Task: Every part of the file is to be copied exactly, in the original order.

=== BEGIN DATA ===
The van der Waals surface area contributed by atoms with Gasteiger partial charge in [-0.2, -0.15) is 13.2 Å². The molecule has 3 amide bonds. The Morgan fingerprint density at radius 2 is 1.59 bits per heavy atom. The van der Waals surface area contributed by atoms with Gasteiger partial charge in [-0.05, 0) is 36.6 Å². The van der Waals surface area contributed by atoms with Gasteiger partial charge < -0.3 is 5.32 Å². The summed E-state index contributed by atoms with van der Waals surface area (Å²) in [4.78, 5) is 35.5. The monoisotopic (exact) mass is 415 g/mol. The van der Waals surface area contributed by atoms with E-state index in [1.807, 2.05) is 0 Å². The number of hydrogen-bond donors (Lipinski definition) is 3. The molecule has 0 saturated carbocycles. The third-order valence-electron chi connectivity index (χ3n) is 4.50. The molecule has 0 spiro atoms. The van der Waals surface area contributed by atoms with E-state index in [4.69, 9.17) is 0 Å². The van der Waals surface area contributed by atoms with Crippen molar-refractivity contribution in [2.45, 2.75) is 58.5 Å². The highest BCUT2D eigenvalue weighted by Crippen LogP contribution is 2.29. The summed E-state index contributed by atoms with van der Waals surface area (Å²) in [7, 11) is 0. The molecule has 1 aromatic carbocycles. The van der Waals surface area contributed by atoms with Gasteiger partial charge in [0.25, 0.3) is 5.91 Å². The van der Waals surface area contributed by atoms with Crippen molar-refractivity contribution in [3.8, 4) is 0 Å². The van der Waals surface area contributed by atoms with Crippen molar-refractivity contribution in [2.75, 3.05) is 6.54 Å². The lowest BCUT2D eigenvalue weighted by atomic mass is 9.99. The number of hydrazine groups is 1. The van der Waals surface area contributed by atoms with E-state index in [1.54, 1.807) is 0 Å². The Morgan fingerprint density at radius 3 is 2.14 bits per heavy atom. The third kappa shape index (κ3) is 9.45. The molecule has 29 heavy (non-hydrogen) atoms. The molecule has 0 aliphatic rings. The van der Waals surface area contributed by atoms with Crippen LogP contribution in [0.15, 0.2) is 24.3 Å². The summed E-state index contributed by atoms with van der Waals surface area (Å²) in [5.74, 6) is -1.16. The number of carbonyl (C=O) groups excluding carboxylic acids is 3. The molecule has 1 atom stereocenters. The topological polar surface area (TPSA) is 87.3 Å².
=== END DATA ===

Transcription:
The van der Waals surface area contributed by atoms with Gasteiger partial charge in [-0.2, -0.15) is 13.2 Å². The molecule has 3 amide bonds. The Morgan fingerprint density at radius 2 is 1.59 bits per heavy atom. The van der Waals surface area contributed by atoms with Gasteiger partial charge in [-0.05, 0) is 36.6 Å². The van der Waals surface area contributed by atoms with Gasteiger partial charge < -0.3 is 5.32 Å². The summed E-state index contributed by atoms with van der Waals surface area (Å²) in [4.78, 5) is 35.5. The monoisotopic (exact) mass is 415 g/mol. The van der Waals surface area contributed by atoms with E-state index in [1.807, 2.05) is 0 Å². The number of hydrogen-bond donors (Lipinski definition) is 3. The molecule has 0 saturated carbocycles. The third-order valence-electron chi connectivity index (χ3n) is 4.50. The molecule has 0 spiro atoms. The van der Waals surface area contributed by atoms with E-state index in [4.69, 9.17) is 0 Å². The van der Waals surface area contributed by atoms with Crippen molar-refractivity contribution in [2.45, 2.75) is 58.5 Å². The highest BCUT2D eigenvalue weighted by Crippen LogP contribution is 2.29. The summed E-state index contributed by atoms with van der Waals surface area (Å²) in [7, 11) is 0. The molecule has 1 aromatic carbocycles. The van der Waals surface area contributed by atoms with Gasteiger partial charge in [0.25, 0.3) is 5.91 Å². The van der Waals surface area contributed by atoms with Crippen molar-refractivity contribution in [3.8, 4) is 0 Å². The van der Waals surface area contributed by atoms with Crippen molar-refractivity contribution in [2.75, 3.05) is 6.54 Å². The lowest BCUT2D eigenvalue weighted by atomic mass is 9.99. The number of hydrazine groups is 1. The van der Waals surface area contributed by atoms with E-state index in [1.54, 1.807) is 0 Å². The Morgan fingerprint density at radius 3 is 2.14 bits per heavy atom. The third kappa shape index (κ3) is 9.45. The molecule has 29 heavy (non-hydrogen) atoms. The molecule has 0 aliphatic rings. The van der Waals surface area contributed by atoms with Crippen LogP contribution in [0.15, 0.2) is 24.3 Å². The summed E-state index contributed by atoms with van der Waals surface area (Å²) in [5.74, 6) is -1.16. The number of carbonyl (C=O) groups excluding carboxylic acids is 3. The molecule has 1 atom stereocenters. The topological polar surface area (TPSA) is 87.3 Å².